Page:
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The role of primary cilia in the development and disease of the retina

Johnson, Colin A.; Parry, David A.; Parry, David A; Wheway, Gabrielle; Johnson, Colin A


Colin A. Johnson

David A. Parry

David A Parry

Colin A Johnson


The normal development and function of photoreceptors is essential for eye health and visual acuity in vertebrates. Mutations in genes encoding proteins involved in photoreceptor development and function are associated with a suite of inherited retinal dystrophies, often as part of complex multiorgan syndromic conditions. In this review, we focus on the role of the photoreceptor outer segment, a highly modified and specialized primary cilium, in retinal health and disease. We discuss the many defects in the structure and function of the photoreceptor primary cilium that can cause a class of inherited conditions known as ciliopathies, often characterized by retinal dystrophy and degeneration, and highlight the recent insights into disease mechanisms. © 2014 Landes Bioscience.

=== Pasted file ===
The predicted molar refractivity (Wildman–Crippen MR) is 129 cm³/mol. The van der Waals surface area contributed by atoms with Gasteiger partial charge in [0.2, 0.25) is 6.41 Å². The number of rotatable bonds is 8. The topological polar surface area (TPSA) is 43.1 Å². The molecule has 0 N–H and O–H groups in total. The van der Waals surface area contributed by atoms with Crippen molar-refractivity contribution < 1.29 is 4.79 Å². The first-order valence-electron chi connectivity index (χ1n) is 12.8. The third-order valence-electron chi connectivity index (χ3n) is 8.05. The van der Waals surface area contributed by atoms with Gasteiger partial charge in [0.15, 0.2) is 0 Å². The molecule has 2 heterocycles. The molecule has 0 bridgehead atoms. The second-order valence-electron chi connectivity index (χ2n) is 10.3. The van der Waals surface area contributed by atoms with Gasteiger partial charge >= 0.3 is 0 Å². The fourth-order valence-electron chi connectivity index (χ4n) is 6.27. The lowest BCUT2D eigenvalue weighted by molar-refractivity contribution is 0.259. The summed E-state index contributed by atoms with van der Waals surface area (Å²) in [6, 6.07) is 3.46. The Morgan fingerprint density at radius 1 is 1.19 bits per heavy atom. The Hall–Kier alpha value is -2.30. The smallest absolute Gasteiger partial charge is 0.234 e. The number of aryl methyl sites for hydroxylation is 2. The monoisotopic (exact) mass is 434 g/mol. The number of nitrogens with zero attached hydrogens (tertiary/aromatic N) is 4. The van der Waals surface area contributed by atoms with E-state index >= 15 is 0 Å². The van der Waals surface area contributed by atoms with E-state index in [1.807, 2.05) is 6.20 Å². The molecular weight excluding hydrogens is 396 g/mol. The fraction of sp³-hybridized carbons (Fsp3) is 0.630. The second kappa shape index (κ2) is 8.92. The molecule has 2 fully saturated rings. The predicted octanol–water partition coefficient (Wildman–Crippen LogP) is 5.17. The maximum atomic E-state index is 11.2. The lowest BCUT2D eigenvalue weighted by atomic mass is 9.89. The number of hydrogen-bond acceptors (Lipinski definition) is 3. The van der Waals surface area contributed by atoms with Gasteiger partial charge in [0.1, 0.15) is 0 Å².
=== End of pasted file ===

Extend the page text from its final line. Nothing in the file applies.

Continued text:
Journal Article Type Review
Publication Date Jan 1, 2014
Journal Organogenesis
Print ISSN 1547-6278
Electronic ISSN 1555-8592
Publisher Taylor & Francis
Peer Reviewed Peer Reviewed
Volume 10
Issue 1
Pages 69-85
APA6 Citation Parry, D. A., Johnson, C. A., Wheway, G., Parry, D. A., & Johnson, C. A. (2014). The role of primary cilia in the development and disease of the retina. Organogenesis, 10(1), 69-85.
Keywords primary cilia, ciliopathy, inherted retinal conditions, photoreceptor development, retina, intraflagellar transport
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